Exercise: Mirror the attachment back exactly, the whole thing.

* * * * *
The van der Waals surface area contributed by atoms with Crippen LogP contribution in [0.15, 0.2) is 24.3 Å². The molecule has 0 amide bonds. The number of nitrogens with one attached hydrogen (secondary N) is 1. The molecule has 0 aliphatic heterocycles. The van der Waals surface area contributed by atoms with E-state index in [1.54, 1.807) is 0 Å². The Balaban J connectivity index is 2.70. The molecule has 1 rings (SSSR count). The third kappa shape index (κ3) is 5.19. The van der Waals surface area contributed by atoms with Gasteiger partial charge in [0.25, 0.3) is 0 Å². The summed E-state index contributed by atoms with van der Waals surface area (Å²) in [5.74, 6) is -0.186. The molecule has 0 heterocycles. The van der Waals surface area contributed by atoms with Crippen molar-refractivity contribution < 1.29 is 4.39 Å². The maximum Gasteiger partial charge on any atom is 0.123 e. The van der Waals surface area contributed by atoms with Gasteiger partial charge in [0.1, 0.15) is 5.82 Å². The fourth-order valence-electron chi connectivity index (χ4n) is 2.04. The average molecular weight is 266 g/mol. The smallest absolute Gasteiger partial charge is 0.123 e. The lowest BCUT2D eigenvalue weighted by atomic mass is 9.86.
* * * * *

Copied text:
The van der Waals surface area contributed by atoms with Crippen LogP contribution in [0.15, 0.2) is 24.3 Å². The molecule has 0 amide bonds. The number of nitrogens with one attached hydrogen (secondary N) is 1. The molecule has 0 aliphatic heterocycles. The van der Waals surface area contributed by atoms with E-state index in [1.54, 1.807) is 0 Å². The Balaban J connectivity index is 2.70. The molecule has 1 rings (SSSR count). The third kappa shape index (κ3) is 5.19. The van der Waals surface area contributed by atoms with Gasteiger partial charge in [0.25, 0.3) is 0 Å². The summed E-state index contributed by atoms with van der Waals surface area (Å²) in [5.74, 6) is -0.186. The molecule has 0 heterocycles. The van der Waals surface area contributed by atoms with Crippen molar-refractivity contribution < 1.29 is 4.39 Å². The maximum Gasteiger partial charge on any atom is 0.123 e. The van der Waals surface area contributed by atoms with Gasteiger partial charge in [0.1, 0.15) is 5.82 Å². The fourth-order valence-electron chi connectivity index (χ4n) is 2.04. The average molecular weight is 266 g/mol. The smallest absolute Gasteiger partial charge is 0.123 e. The lowest BCUT2D eigenvalue weighted by atomic mass is 9.86.